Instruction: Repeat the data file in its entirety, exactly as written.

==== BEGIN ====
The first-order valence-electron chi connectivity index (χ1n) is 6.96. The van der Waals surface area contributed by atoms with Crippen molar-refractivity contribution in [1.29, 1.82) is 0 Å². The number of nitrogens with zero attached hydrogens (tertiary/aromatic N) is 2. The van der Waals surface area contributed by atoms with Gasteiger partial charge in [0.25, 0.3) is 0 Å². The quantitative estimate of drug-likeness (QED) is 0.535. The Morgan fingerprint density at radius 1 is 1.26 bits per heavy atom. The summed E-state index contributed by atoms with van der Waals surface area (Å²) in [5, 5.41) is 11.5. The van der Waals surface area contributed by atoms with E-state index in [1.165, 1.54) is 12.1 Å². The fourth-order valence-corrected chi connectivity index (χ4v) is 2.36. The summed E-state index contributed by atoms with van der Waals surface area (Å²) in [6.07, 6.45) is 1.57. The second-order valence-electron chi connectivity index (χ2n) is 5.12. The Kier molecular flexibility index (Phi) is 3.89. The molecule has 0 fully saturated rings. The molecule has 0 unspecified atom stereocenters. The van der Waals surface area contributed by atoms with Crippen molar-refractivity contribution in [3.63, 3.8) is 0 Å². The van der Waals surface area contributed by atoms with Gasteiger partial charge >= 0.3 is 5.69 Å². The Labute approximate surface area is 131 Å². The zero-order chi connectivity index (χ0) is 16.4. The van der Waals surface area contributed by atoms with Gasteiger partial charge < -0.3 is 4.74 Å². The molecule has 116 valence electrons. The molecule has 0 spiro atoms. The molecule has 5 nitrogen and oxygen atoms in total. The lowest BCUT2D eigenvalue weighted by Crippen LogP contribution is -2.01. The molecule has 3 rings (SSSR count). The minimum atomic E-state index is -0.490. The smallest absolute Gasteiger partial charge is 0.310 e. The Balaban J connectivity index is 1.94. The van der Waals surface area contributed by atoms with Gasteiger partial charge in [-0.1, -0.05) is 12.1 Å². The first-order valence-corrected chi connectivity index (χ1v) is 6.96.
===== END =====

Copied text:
The first-order valence-electron chi connectivity index (χ1n) is 6.96. The van der Waals surface area contributed by atoms with Crippen molar-refractivity contribution in [1.29, 1.82) is 0 Å². The number of nitrogens with zero attached hydrogens (tertiary/aromatic N) is 2. The van der Waals surface area contributed by atoms with Gasteiger partial charge in [0.25, 0.3) is 0 Å². The quantitative estimate of drug-likeness (QED) is 0.535. The Morgan fingerprint density at radius 1 is 1.26 bits per heavy atom. The summed E-state index contributed by atoms with van der Waals surface area (Å²) in [5, 5.41) is 11.5. The van der Waals surface area contributed by atoms with E-state index in [1.165, 1.54) is 12.1 Å². The fourth-order valence-corrected chi connectivity index (χ4v) is 2.36. The summed E-state index contributed by atoms with van der Waals surface area (Å²) in [6.07, 6.45) is 1.57. The second-order valence-electron chi connectivity index (χ2n) is 5.12. The Kier molecular flexibility index (Phi) is 3.89. The molecule has 0 fully saturated rings. The molecule has 0 unspecified atom stereocenters. The van der Waals surface area contributed by atoms with Crippen molar-refractivity contribution in [3.63, 3.8) is 0 Å². The van der Waals surface area contributed by atoms with Gasteiger partial charge >= 0.3 is 5.69 Å². The Labute approximate surface area is 131 Å². The zero-order chi connectivity index (χ0) is 16.4. The van der Waals surface area contributed by atoms with Gasteiger partial charge < -0.3 is 4.74 Å². The molecule has 116 valence electrons. The molecule has 0 spiro atoms. The molecule has 5 nitrogen and oxygen atoms in total. The lowest BCUT2D eigenvalue weighted by Crippen LogP contribution is -2.01. The molecule has 3 rings (SSSR count). The minimum atomic E-state index is -0.490. The smallest absolute Gasteiger partial charge is 0.310 e. The Balaban J connectivity index is 1.94. The van der Waals surface area contributed by atoms with Gasteiger partial charge in [-0.1, -0.05) is 12.1 Å². The first-order valence-corrected chi connectivity index (χ1v) is 6.96.